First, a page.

LUBBOCK, Texas – In North Lubbock County, there are over eight acres of vacant county-owned land that’s currently serving as a hot spot for several prairie dogs in town. Since voters in the county passed Proposition A on Tuesday, that space will soon be home to a new medical examiner’s office instead.

“People are passionate about wanting to keep their loved ones at home which is why they came out to vote,” said Terence Kovar, Lubbock County commissioner for Precinct 1. “This isn’t the old medical examiner’s office from four or five years ago. This is the new and improved medical examiner’s office.”

For more than four years now, Lubbock County has been without a certified forensic pathologist, causing bodies that need autopsies to be done in Tarrant County. Kovar said outsourcing autopsies costs upwards of $1 million per year.

“With us sending out our loved ones to a different county and then being put on the back burner and taking an extremely long time to get the death certificates back, that’s very hard on all of the community,” Kovar said. “I don’t want that for myself, and I don’t want that for my neighbor. This is going to speed that process up.”

The $35 million bond is going toward building the 31,440-square-foot facility that’s west of N Holly Street & south of E Kent Street and directly across the street from the Lubbock County Detention Center. 

“It’s built for over a population of 500,000, so we are over-building the building now, but that’s for future growth,” Kovar said. “We’re building a state-of-the-art facility to get a state-of-the-art pathologist in Lubbock County, and all that does is help us grow.”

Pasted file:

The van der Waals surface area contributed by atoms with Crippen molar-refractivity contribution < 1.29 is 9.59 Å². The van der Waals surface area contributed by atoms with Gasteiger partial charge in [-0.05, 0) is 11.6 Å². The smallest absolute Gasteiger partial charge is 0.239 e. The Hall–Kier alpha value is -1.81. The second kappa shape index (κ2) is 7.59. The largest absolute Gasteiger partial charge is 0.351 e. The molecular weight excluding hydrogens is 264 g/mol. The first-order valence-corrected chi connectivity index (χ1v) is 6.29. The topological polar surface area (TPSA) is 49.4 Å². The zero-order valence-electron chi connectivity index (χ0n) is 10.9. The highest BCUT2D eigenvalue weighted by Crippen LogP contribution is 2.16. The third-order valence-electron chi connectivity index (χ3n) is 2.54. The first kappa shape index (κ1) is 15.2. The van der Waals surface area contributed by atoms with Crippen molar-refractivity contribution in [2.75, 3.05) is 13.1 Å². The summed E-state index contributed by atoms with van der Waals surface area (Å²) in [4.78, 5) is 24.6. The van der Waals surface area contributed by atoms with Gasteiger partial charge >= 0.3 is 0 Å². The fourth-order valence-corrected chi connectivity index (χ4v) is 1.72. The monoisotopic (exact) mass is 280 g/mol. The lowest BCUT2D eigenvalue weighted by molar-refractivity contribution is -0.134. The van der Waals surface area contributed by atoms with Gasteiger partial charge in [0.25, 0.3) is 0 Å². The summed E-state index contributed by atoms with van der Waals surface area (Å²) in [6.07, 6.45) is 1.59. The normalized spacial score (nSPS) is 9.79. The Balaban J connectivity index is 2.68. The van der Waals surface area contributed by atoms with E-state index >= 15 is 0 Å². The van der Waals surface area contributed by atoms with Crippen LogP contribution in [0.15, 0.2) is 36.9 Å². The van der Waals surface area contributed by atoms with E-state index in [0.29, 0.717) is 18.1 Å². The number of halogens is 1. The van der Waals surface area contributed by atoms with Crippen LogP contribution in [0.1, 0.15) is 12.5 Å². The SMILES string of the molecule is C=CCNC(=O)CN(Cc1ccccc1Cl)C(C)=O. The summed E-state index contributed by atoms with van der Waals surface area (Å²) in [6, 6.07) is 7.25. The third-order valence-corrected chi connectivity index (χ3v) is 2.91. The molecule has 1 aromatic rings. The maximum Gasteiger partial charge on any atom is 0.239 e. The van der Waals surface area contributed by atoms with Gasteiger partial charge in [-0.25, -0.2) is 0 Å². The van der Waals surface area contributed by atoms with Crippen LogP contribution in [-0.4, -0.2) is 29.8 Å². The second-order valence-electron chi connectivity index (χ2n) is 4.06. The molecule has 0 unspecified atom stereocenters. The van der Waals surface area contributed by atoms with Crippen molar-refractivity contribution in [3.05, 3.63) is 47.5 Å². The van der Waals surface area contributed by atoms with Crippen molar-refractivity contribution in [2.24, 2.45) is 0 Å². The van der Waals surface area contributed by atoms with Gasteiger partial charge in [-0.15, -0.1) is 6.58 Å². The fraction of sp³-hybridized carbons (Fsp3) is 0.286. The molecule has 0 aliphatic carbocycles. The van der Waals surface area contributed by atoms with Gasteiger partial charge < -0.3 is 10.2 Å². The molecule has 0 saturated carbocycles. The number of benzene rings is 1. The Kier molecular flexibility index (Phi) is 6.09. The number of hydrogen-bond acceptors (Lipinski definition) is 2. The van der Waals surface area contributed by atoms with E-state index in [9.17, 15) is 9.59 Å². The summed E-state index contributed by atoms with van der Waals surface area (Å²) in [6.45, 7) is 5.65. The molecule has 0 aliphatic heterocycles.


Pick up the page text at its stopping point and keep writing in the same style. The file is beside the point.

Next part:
The total project costs about $45 million. Kovar said the bond money takes a few months to kick in, so they’ll get started with $10 million the county has already received in American Rescue Plan Act funding.

“We’re building a hospital for the community,” Kovar said. “It’s just a hospital that we don’t want to go to until we’re a lot older, but that means it’s expensive, and I’m glad the community understands that. This is something we’ve been looking at for two years. We’re ready. We know the colors of the light switches. It’s ready to go.” 

Kovar said he expects to break ground at the start of the new year and have the facility up and running in the spring of 2026.